“A coupled pair can usually share health insurance through some kind of defined domestic partnership, more easily marriage, and that’s not available to people who are in some kind of relationship that would not be recognized as a domestic partnership which is based on monogamy,” Amunrud said.

While the legal system is one area that values two-person, generally romantic relationships over others, often the attitudes of friends and family are one of the biggest obstacles students who do not identify with the standard of sexual and romantic relationships. Some face suggestions that they are depriving themselves of pleasure or that they’re coming to a decision too quickly. Sometimes, people will even claim that they need romantic love to be human. People often assume polyamory is synonymous with cheating, even though everyone in a polyamorous relationship consents to the arrangements.

Often, these comments are not intended to be malicious or hurtful, but they do not acknowledge the experiences of people who do not fit the amatonormative model, and that can, in turn, hurt people. These comments are often linked to sexist and racist ideas of how families are formed: women who do not have children in married families can be derided for their choices, and historical, non-European methods of organizing the family can be viewed as inferior.

“Growing up raised as a girl, there was a lot of terminology around having multiple crushes on boys; you’d be called boy crazy. There’s this terminology that you’re insane to like multiple people,” Amunrud said.

In the teenage years, “people are really trying to figure out how their interests align with their identities and really trying to define their identity for themselves, and there’s a lot of societal pressure put on figuring yourself out through romance,” Amunrud said.

It’s especially important during formative periods for people to be supported as they discover themselves, their identities, and how they will bond with others. Awareness has improved about the asexual and aromantic spectrums, as well as polyamory. It can help people feel comfortable with themselves and the relationships they want to pursue. Part of this is just understanding the labels people use.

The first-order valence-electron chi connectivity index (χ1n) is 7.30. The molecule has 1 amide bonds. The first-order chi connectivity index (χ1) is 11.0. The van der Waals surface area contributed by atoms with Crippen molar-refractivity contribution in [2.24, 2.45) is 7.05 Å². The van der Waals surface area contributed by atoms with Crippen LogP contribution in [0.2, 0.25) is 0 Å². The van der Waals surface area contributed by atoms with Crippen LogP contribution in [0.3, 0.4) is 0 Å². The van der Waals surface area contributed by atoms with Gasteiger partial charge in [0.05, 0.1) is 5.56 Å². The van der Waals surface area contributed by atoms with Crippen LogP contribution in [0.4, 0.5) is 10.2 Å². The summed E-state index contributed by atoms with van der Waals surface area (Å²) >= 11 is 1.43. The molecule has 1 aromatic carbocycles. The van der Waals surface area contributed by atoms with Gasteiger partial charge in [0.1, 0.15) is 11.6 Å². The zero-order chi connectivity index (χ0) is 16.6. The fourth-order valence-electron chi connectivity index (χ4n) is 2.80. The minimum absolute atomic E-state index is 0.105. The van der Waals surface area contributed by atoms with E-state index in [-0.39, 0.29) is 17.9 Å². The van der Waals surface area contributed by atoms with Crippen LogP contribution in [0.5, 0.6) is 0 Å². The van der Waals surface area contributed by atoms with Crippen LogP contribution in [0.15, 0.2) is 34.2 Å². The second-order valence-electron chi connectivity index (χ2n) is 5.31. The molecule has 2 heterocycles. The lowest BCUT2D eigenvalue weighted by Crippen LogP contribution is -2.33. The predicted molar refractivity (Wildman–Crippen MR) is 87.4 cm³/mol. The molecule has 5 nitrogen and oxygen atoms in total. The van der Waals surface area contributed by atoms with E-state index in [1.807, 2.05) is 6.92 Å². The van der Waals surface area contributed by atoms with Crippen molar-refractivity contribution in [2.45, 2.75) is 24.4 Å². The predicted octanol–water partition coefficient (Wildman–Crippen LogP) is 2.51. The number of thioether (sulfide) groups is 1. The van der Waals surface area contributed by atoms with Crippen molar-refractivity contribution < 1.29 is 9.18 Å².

“Language is so powerful, and the way we name things really matters,” Amunrud said.

When she found out about aromanticism, Vachon knew it fit her.

“Within a week, I had already brought a flag,” Vachon said. “I was like ‘That’s totally me.”

Equally important to being aware of these identities is the acceptance of them, on both an individual and societal level. Non-romantic, non-sexual relationships need to be valued and cherished, and it should be understood that they can be just as integral to a person’s experience.

“You can learn about yourself from your relationships with your friends, with your grandmother, with your aunt– from anyone in your life. I think it really limits people in terms of what they’re able to explore about themselves,” Amunrud said.

Everyone learns who they are in different ways, and everyone relates themselves to others differently. Teenagers need to learn that these differences are valid.

“Let people speak for themselves. Learn from them, how they label themselves or how they choose not to label themselves. Just be open,” Amunrud said.  “It’s just a way of being in the world. There are lots of ways to be in the world.”